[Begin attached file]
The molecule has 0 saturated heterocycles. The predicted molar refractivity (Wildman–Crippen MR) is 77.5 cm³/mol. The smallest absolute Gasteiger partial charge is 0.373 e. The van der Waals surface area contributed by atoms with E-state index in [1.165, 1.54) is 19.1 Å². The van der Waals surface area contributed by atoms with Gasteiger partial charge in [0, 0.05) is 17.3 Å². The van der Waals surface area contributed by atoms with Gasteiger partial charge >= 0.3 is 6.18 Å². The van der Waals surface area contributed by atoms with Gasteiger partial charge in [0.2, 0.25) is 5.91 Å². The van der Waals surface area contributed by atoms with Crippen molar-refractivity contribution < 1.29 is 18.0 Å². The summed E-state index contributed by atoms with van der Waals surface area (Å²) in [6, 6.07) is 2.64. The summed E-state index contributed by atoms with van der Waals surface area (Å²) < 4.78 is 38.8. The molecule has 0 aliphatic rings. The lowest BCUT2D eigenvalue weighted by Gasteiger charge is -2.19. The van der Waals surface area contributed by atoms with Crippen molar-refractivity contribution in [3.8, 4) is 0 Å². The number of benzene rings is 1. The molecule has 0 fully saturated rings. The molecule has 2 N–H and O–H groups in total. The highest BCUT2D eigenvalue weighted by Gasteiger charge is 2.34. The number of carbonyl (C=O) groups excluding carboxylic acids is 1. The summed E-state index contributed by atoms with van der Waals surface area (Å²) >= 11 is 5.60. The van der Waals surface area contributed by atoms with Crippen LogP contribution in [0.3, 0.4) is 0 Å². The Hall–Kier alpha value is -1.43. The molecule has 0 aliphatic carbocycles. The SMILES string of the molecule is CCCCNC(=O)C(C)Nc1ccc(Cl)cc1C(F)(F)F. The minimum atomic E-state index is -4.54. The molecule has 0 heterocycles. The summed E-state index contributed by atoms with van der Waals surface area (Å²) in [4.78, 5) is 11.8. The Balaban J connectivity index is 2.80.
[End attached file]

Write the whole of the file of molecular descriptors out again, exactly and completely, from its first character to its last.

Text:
The molecule has 0 saturated heterocycles. The predicted molar refractivity (Wildman–Crippen MR) is 77.5 cm³/mol. The smallest absolute Gasteiger partial charge is 0.373 e. The van der Waals surface area contributed by atoms with E-state index in [1.165, 1.54) is 19.1 Å². The van der Waals surface area contributed by atoms with Gasteiger partial charge in [0, 0.05) is 17.3 Å². The van der Waals surface area contributed by atoms with Gasteiger partial charge >= 0.3 is 6.18 Å². The van der Waals surface area contributed by atoms with Gasteiger partial charge in [0.2, 0.25) is 5.91 Å². The van der Waals surface area contributed by atoms with Crippen molar-refractivity contribution < 1.29 is 18.0 Å². The summed E-state index contributed by atoms with van der Waals surface area (Å²) in [6, 6.07) is 2.64. The summed E-state index contributed by atoms with van der Waals surface area (Å²) < 4.78 is 38.8. The molecule has 0 aliphatic rings. The lowest BCUT2D eigenvalue weighted by Gasteiger charge is -2.19. The van der Waals surface area contributed by atoms with Crippen molar-refractivity contribution in [3.8, 4) is 0 Å². The number of benzene rings is 1. The molecule has 0 fully saturated rings. The molecule has 2 N–H and O–H groups in total. The highest BCUT2D eigenvalue weighted by Gasteiger charge is 2.34. The number of carbonyl (C=O) groups excluding carboxylic acids is 1. The summed E-state index contributed by atoms with van der Waals surface area (Å²) >= 11 is 5.60. The van der Waals surface area contributed by atoms with Crippen LogP contribution in [0.3, 0.4) is 0 Å². The Hall–Kier alpha value is -1.43. The molecule has 0 aliphatic carbocycles. The SMILES string of the molecule is CCCCNC(=O)C(C)Nc1ccc(Cl)cc1C(F)(F)F. The minimum atomic E-state index is -4.54. The molecule has 0 heterocycles. The summed E-state index contributed by atoms with van der Waals surface area (Å²) in [4.78, 5) is 11.8. The Balaban J connectivity index is 2.80.